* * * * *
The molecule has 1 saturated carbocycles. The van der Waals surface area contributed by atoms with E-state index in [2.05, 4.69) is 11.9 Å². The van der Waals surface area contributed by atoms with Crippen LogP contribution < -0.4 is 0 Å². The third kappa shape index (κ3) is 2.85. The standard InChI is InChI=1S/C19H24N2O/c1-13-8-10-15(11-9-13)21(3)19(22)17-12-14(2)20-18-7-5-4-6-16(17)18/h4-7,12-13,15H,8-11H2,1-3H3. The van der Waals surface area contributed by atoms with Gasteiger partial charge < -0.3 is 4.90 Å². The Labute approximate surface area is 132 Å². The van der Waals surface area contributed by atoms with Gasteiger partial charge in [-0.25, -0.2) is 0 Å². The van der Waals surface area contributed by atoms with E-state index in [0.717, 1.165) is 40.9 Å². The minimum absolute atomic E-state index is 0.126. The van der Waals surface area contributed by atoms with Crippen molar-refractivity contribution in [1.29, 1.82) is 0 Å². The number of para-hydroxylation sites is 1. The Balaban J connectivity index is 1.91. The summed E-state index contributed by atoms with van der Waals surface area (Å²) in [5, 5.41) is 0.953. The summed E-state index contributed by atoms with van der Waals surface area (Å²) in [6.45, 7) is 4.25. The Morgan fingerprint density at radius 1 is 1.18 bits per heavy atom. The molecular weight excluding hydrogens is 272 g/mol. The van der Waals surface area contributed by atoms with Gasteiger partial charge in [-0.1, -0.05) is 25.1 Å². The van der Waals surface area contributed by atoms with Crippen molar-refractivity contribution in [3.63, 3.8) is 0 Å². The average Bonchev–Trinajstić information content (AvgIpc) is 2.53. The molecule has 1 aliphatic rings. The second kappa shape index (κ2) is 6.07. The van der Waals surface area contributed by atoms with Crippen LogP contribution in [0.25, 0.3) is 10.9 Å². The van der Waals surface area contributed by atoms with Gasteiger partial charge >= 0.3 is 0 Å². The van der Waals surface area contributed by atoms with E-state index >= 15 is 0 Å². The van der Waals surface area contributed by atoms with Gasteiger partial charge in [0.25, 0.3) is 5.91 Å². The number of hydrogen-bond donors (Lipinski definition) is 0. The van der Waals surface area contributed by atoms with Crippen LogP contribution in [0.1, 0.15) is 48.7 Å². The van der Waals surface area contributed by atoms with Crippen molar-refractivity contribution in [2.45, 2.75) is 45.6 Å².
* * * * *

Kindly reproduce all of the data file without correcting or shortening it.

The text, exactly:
The molecule has 1 saturated carbocycles. The van der Waals surface area contributed by atoms with E-state index in [2.05, 4.69) is 11.9 Å². The van der Waals surface area contributed by atoms with Crippen LogP contribution < -0.4 is 0 Å². The third kappa shape index (κ3) is 2.85. The standard InChI is InChI=1S/C19H24N2O/c1-13-8-10-15(11-9-13)21(3)19(22)17-12-14(2)20-18-7-5-4-6-16(17)18/h4-7,12-13,15H,8-11H2,1-3H3. The van der Waals surface area contributed by atoms with Gasteiger partial charge < -0.3 is 4.90 Å². The Labute approximate surface area is 132 Å². The van der Waals surface area contributed by atoms with Gasteiger partial charge in [-0.25, -0.2) is 0 Å². The van der Waals surface area contributed by atoms with E-state index in [0.717, 1.165) is 40.9 Å². The minimum absolute atomic E-state index is 0.126. The van der Waals surface area contributed by atoms with Crippen molar-refractivity contribution in [1.29, 1.82) is 0 Å². The number of para-hydroxylation sites is 1. The Balaban J connectivity index is 1.91. The summed E-state index contributed by atoms with van der Waals surface area (Å²) in [5, 5.41) is 0.953. The summed E-state index contributed by atoms with van der Waals surface area (Å²) in [6.45, 7) is 4.25. The Morgan fingerprint density at radius 1 is 1.18 bits per heavy atom. The molecular weight excluding hydrogens is 272 g/mol. The van der Waals surface area contributed by atoms with Gasteiger partial charge in [-0.1, -0.05) is 25.1 Å². The van der Waals surface area contributed by atoms with Crippen molar-refractivity contribution in [3.63, 3.8) is 0 Å². The average Bonchev–Trinajstić information content (AvgIpc) is 2.53. The molecule has 1 aliphatic rings. The second kappa shape index (κ2) is 6.07. The van der Waals surface area contributed by atoms with Crippen LogP contribution in [0.25, 0.3) is 10.9 Å². The van der Waals surface area contributed by atoms with Gasteiger partial charge >= 0.3 is 0 Å². The van der Waals surface area contributed by atoms with E-state index >= 15 is 0 Å². The van der Waals surface area contributed by atoms with Gasteiger partial charge in [0.25, 0.3) is 5.91 Å². The number of hydrogen-bond donors (Lipinski definition) is 0. The van der Waals surface area contributed by atoms with Crippen LogP contribution in [0.1, 0.15) is 48.7 Å². The van der Waals surface area contributed by atoms with Crippen molar-refractivity contribution in [2.45, 2.75) is 45.6 Å².